At the same time, the energy landscape is rapidly changing with the adoption of electric vehicles, accelerating commitments to cut greenhouse gas emissions, and the slowdown of oil and gas production. Enbridge has been on notice for several years that the State of Michigan was seriously considering the shut down of Line 5. 

But not everyone is waiting around. In fact, several oil companies seeking alternatives to Line 5 have contingency plans put in place. Suncor Energy purchased a stake in the Portland-Montreal pipeline to import oil from Maine to Montreal if Line 5 is shut down. Toronto’s Pearson Airport has stated that its fuel sources are “diversified and consequently not at risk.

Line 5 also threatens our climate and water security in an increasingly hot and thirsty world. Each year, Line 5 pumps out more than 57 million metric tons of greenhouse gas emissions, which is equivalent to the combined operation of the nation’s three largest coal plants. Dismissing the climate emergency, Enbridge and its political allies in the U.S. and Canada promote energy security alone and insist that “the operation of Line 5 is non-negotiable.” 

This strident reaction from Canadian politicians stems in part from the fact that Canadians have rejected building any new pipelines in the last decade in their own country going east or west to the coasts for export. In this pipeline battle, the Anishinabek Nation says the Canadian government is putting the oil and gas industry ahead of the Great Lakes with its support for the Line 5 pipeline. The Great Lakes are international water bodies, and Canadians should be just as concerned for their protection as the United States.

The Great Lakes support over 1.3 million jobs that generate $82 billion in U.S. wages annually, with 350,000 of those jobs in Michigan alone. More than 48 million Americans and Canadians draw their drinking water from the Great Lakes. Line 5 represents an unacceptable risk to the jobs and economy of the Great Lakes region, drinking water, and tribal treaty and fishing rights. While Enbridge might refuse for now to stop Line 5’s oil flow or collaborate in the global energy transition, for the future prosperity of Michigan, the Great Lakes, and the planet, we all must transition away from Enbridge.

About the authors:

Liz Kirkwood is FLOW’s executive director. Nora Baty is a third-year law student at the University of Michigan Law School and currently serving as FLOW’s Milliken Law and Policy Intern.

3M and PFAS: An Attack on Public Health and Michigan’s Drinking Water Rules

Photos of Clark’s Marsh by Anthony Spaniola

By Dave Dempsey

Dave Dempsey, Senior Advisor

It’s not often that two high-ranking officials in Michigan’s state government lash out at a company in strong language. But that’s what happened May 7 when Michigan Attorney General Dana Nessel and Liesl Clark, the director of the Department of Environment, Great Lakes, and Energy (EGLE) slammed 3M.

The trigger for their statement was a lawsuit filed April 21 by 3M in the Michigan Court of Claims to block state drinking water rules adopted in August 2020. The standards, which protect public health by setting maximum allowable levels of seven toxic PFAS compounds in public drinking water supplies, were promised by Governor Gretchen Whitmer in her 2018 campaign. They are among the strongest standards in the nation for these “forever chemicals,” which remain in the environment indefinitely. 3M has manufactured PFAS chemicals since the 1950s.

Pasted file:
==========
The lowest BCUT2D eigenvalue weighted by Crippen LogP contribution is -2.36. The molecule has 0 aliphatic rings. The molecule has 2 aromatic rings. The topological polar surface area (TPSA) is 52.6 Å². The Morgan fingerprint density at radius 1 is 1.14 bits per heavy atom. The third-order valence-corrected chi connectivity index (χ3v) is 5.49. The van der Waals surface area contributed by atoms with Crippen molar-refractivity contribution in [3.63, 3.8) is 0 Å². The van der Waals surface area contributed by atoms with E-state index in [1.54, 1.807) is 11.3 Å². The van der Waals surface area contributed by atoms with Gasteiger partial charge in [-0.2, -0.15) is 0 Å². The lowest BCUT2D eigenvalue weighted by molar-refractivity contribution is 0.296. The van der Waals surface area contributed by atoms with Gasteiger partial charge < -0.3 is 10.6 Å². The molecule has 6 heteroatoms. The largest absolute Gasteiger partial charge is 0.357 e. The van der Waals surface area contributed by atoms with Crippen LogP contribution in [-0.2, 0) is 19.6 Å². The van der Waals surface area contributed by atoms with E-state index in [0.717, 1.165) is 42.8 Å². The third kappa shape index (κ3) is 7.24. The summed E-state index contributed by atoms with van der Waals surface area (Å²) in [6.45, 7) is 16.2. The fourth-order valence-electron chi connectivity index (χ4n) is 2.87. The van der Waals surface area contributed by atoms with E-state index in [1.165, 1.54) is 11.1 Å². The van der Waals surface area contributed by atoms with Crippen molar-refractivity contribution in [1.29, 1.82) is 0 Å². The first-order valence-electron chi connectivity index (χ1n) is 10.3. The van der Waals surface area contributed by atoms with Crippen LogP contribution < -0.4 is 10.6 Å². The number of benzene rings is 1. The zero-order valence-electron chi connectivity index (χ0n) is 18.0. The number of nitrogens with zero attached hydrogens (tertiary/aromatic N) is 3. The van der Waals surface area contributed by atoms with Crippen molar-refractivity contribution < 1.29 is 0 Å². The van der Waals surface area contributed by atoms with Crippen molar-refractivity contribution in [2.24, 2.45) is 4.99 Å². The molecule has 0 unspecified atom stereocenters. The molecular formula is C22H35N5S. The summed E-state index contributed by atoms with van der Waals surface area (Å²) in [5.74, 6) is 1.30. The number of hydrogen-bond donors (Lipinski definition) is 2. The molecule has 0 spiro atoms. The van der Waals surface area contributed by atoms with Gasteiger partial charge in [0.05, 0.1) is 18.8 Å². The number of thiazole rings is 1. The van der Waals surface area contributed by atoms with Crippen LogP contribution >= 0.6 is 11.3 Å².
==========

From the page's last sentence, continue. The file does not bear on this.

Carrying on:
PFAS are a group of chemicals used to make coatings and products that resist heat, oil, stains, grease, and water. These coatings can be used in such products as clothing, furniture, adhesives, food packaging, heat-resistant non-stick cooking surfaces, firefighting foam, and the insulation of electrical wire. According to the Centers for Disease Control (CDC), PFAS have been linked to human health effects, including an increased risk of kidney and testicular cancer, decreased vaccine response in children, an increased risk of high blood pressure and pre-eclampsia in pregnant women, and decreased birthweight. PFAS have been found in at least 166 locations in Michigan. The CDC conducted a study between 2000-2014 that found 98% of Americans have some amount of PFAS in their blood, according to the State of Michigan.

3M knows it is responsible to address contamination in Michigan and it has been unwilling to do so,” said Attorney General Nessel. “Now, it wants to change the rules so that it can continue to shirk its responsibility to Michigan residents and to the health of the water resources that define our state.”

Nessel added, “We will not tolerate these poisons in our environment and our drinking water, and we will not tolerate a corporation like 3M putting its dollars ahead of our health and our water.” 

3M’s lawsuit argues that the rules adopted by Michigan are scientifically flawed and were approved via a process that the company terms hasty and designed to suit the Governor’s timeline. But the Michigan PFAS rules went through a rigorous process, including the establishment of an expert science panel to review studies and recommend appropriate standards. The draft rules were then subject to a public comment process and public review by two state committees.

Michigan’s decision to set state PFAS drinking water standards was due in part to the failure of the Trump Administration to pursue national standards. On Trump’s last full day in office January 19, his EPA finally announced a plan to set standards for the two most well-studied PFAS compounds, PFOS and PFOA, five months after Michigan’s PFAS rules took effect. Federal rule-making can take several years.